Buried Under My Books

One of these days I’m not going to be able to leave my house because it’s been filled to the top with books. I’m exaggerating, of course, but probably like many of you, I’ve got oodles of well worn tomes hanging about on shelves and tables, stacked up and tossed, margin noted or not.

I’ve got a decent poetry collection, and a whole shelf of books on Buddhism and Buddhist philosophy, I’ve got non-fiction biographies of physicists (Feynman and his books especially) as well as books on cryptography and the NSA. I’ve got art books. And cook books – don’t get me started. I’ve saved books I read when I was a kid (Harriet the Spy anyone?) and I’ve got picture books I love. I’ve got books about people who cook and their opinions about gastronomy (especially cooks and chefs from NYC).

And then there’s the short story collections. Oh boy, do I have a ton of those. Best American Short Stories, and Pushcart and invididual authors and more. And then there’s books about writing… writing plays, screen plays, writing short stories, and crafting characters and no plot no problem and the rest of it. (I still say Stephen King’s book On Writing is one of the best.) No book collection would be complete without a bunch of dictionaries, and I’ve got those too.

I haven’t even talked about novels, because it’s so obvious I’d have a gazillion of those, right? Everything from the classics to recent Pulitzer winners to dollar finds on the sale rack and everything in between.

Although I’m surrounded by all these books, I must admit most of these books I have not read twice. Why do I keep all these books I love, just because I read them? I don’t know, but I know it’s what I’ve always done. I read a book and think, oh that was wonderful, and put it on the shelf and enjoy looking at the title knowing I read it. Then I forget it’s there because I’ve moved on to my next book…and the next.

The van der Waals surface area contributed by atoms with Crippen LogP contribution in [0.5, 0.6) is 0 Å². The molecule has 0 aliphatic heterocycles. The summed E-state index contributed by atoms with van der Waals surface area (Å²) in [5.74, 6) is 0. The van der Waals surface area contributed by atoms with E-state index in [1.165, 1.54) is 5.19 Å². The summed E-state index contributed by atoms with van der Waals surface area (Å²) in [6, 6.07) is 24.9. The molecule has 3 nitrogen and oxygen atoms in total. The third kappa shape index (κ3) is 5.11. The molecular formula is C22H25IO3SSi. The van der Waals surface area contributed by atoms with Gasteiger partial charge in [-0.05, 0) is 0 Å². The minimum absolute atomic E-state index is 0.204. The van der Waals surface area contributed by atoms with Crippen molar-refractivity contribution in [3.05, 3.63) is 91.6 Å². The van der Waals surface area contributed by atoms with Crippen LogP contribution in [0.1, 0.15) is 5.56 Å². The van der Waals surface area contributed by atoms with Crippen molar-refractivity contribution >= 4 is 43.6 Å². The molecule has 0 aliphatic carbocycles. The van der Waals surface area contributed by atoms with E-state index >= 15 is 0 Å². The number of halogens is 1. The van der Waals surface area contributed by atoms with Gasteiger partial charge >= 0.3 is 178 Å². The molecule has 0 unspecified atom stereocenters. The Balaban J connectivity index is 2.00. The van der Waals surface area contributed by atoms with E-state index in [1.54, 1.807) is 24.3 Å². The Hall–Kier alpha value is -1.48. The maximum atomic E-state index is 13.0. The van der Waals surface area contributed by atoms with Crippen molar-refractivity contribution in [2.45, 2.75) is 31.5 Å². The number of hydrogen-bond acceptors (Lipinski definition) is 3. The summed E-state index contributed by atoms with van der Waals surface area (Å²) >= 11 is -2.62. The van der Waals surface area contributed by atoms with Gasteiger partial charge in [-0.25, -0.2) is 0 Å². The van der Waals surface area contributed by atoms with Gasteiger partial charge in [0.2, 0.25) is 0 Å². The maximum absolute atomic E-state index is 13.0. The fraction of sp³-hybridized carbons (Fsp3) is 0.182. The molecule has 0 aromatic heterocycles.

But I don’t know how to part with my James Joyce Reader, or Walt Whitman’s Leaves of Grass (actually I read this from time to time.)

A friend of mine and I were recently discussing Sherwood Anderson’s Winesburg, Ohio. I instantly knew I had a copy of it, although I have not picked the book up in two decades. I’m not kidding (about either fact…) And it got me to thinking, why do I need a copy of Winesburg, Ohio? I don’t think I do. And I don’t think I need every single book I have on my shelves either…but where to begin in parting with them?

How do you deal with this, dear reader? For some of you, if space is a severe constraint, have you boxed your books and put them in storage? Do you only use the public library? Do you read the books you buy and immediately give them to someone else, donate them, or discard them (perish the latter)?

Even if space is not a severe constraint, how are you handling the dozens, or hundreds, of books you’ve accumulated?

I think it’s time for me to seriously consider a partial divestiture…

9 Responses